The Star-Herald

Fort Fairfield robotics teams wins award in competition

FORT FAIRFIELD, Maine — The Fort Fairfield middle school robotics team walked away from the December Lego League competition with an award for design.

The Fort Fairfield RoboTigers participated in a virtual robotics competition on Dec. 18. The team was tasked with creating a robot made out of Legos, and coding it to accomplish specific tasks, like pushing and pulling objects, and knocking other objects over. The more objectives a robot completes, the more points the team earns.

In order for a school to be eligible to win an award, it must perform admirably in all aspects of the competition, ranging from teamwork, overall robot design, how many objectives the robot completes and the quality of the presentation the team gives. Fort Fairfield’s presentation, performance and overall work netted it the award for best robot design. 

The RoboTigers consist of six members in grades 7-8, with a high school student adviser, Renee Felini, who started the team seven years ago. Last year, the team had to be on hiatus due to COVID-19. However, when the competitions got moved into virtual Zoom format in 2021, Felini brought the team back.  

Members of the Frot Fairfield RoboTigers, posing with their trophy for robot design. From left are adviser Renee Felini, Aubrey Ainsworth, high school mentor Marissa Giberson, Ashton Long and Ryan Schlesinger. Absent from photo are Wyatt Beals, Lantz Gerhauser and Jude Groom.  (David DiMinno | The Star-Herald)

Members of the Fort Fairfield RoboTigers are eighth-graders Ashton Long, Aubrey Ainsworth and Wyatt Beals, and seventh-graders Ryan Schlesinger, Lantz Gerhauser and Jude Groom.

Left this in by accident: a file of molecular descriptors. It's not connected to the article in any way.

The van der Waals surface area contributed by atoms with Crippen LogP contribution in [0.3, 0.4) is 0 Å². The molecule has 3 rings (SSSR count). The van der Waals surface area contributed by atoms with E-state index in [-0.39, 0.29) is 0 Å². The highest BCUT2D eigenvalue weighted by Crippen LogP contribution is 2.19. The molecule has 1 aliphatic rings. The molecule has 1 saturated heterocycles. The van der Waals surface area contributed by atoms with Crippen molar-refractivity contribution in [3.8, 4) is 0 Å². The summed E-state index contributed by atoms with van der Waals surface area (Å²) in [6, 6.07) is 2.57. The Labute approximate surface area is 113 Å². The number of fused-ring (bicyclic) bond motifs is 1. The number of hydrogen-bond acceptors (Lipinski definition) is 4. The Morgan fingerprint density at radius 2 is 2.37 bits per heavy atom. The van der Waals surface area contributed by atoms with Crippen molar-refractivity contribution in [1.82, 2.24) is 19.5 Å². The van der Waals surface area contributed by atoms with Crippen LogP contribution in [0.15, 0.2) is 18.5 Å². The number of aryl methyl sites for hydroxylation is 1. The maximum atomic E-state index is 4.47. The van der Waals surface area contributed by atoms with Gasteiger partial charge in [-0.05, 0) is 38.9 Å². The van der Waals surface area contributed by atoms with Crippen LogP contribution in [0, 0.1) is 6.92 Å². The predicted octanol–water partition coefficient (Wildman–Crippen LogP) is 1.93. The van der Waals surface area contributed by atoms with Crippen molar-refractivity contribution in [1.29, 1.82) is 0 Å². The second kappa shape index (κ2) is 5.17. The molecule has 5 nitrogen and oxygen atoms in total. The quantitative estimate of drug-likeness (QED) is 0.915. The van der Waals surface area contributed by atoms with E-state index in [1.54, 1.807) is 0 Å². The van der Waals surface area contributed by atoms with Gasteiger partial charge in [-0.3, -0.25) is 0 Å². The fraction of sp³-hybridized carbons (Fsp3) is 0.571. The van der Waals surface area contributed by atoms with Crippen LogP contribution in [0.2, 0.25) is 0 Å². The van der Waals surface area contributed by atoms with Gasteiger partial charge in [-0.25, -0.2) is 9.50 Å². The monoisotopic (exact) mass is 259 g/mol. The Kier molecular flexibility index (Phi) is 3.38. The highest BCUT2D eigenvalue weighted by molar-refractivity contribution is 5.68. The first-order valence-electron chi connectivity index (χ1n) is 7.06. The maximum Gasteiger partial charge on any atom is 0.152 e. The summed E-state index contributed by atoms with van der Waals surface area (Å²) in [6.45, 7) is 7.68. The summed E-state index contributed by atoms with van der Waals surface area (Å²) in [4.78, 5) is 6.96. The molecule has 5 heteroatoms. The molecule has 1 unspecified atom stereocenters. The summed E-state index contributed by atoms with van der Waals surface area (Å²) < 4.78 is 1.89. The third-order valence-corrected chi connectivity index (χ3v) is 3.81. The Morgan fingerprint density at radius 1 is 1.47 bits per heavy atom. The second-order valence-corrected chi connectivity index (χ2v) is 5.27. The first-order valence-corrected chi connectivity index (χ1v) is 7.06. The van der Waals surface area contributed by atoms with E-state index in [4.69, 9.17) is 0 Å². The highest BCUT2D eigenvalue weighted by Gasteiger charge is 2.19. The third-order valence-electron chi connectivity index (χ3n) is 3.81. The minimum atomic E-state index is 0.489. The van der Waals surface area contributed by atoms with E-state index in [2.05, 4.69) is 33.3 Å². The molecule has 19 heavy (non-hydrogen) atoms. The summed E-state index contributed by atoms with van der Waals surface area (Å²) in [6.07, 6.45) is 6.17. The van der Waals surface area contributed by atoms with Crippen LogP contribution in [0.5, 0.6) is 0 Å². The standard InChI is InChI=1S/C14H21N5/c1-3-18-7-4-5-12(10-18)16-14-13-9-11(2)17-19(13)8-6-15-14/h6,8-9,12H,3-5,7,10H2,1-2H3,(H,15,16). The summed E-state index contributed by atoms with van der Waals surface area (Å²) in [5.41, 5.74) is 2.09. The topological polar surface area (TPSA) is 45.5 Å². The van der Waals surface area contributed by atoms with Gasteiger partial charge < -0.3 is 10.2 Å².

“This year, they scored the highest that we have ever scored for robotics,” said high school mentor Marissa Giberson.

The team was also responsible for creating a presentation for an invention that could better help the community. The team came up with the idea for a sensor that would go into potato trucks in The County to help prevent potatoes from falling out of the truck.

“Potato trucks can be filled in about eight minutes,” said Ainsworth. “They can easily be overfilled and more potatoes fall out. We designed a sensor that has a refresh rate of five Hertz, so it can sense a static obstacle in the beam’s path, and the harvester can tell when the beam is interrupted.”

The team spent several weeks programming, designing and testing their robot. Felini is proud of the team’s work, and supports her students in their pursuits in robotics. 

“One of the great things about this curriculum is that students get to work together,” Felini said. “It’s like a science fair, where they come up with an innovative project and create something new. They have really come together to build a community within the school setting that they are a part of. “

Correction: A previous version of this article misspelled Renee Felini’s and Marissa Giberson’s names.

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